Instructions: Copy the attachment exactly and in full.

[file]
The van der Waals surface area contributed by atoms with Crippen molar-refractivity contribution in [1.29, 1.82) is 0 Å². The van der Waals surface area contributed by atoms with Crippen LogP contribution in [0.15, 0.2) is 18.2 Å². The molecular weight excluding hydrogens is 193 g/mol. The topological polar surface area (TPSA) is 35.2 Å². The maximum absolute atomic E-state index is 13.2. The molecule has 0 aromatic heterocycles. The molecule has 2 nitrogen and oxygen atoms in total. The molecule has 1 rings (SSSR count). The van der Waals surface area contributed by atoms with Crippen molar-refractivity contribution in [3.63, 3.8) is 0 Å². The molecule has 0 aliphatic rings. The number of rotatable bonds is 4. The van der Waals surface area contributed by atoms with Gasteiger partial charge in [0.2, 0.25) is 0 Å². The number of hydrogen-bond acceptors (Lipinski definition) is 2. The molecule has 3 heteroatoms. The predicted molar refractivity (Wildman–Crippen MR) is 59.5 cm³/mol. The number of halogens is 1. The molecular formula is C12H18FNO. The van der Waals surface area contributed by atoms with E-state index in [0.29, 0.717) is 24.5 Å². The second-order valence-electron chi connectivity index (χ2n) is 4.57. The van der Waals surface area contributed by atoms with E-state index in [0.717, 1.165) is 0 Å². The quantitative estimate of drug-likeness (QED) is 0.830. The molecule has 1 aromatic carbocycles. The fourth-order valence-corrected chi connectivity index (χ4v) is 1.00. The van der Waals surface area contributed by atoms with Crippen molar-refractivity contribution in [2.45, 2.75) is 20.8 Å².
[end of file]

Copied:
The van der Waals surface area contributed by atoms with Crippen molar-refractivity contribution in [1.29, 1.82) is 0 Å². The van der Waals surface area contributed by atoms with Crippen LogP contribution in [0.15, 0.2) is 18.2 Å². The molecular weight excluding hydrogens is 193 g/mol. The topological polar surface area (TPSA) is 35.2 Å². The maximum absolute atomic E-state index is 13.2. The molecule has 0 aromatic heterocycles. The molecule has 2 nitrogen and oxygen atoms in total. The molecule has 1 rings (SSSR count). The van der Waals surface area contributed by atoms with Crippen molar-refractivity contribution in [3.63, 3.8) is 0 Å². The molecule has 0 aliphatic rings. The number of rotatable bonds is 4. The van der Waals surface area contributed by atoms with Gasteiger partial charge in [0.2, 0.25) is 0 Å². The number of hydrogen-bond acceptors (Lipinski definition) is 2. The molecule has 3 heteroatoms. The predicted molar refractivity (Wildman–Crippen MR) is 59.5 cm³/mol. The number of halogens is 1. The molecular formula is C12H18FNO. The van der Waals surface area contributed by atoms with E-state index in [0.29, 0.717) is 24.5 Å². The second-order valence-electron chi connectivity index (χ2n) is 4.57. The van der Waals surface area contributed by atoms with E-state index in [0.717, 1.165) is 0 Å². The quantitative estimate of drug-likeness (QED) is 0.830. The molecule has 1 aromatic carbocycles. The fourth-order valence-corrected chi connectivity index (χ4v) is 1.00. The van der Waals surface area contributed by atoms with Crippen molar-refractivity contribution in [2.45, 2.75) is 20.8 Å².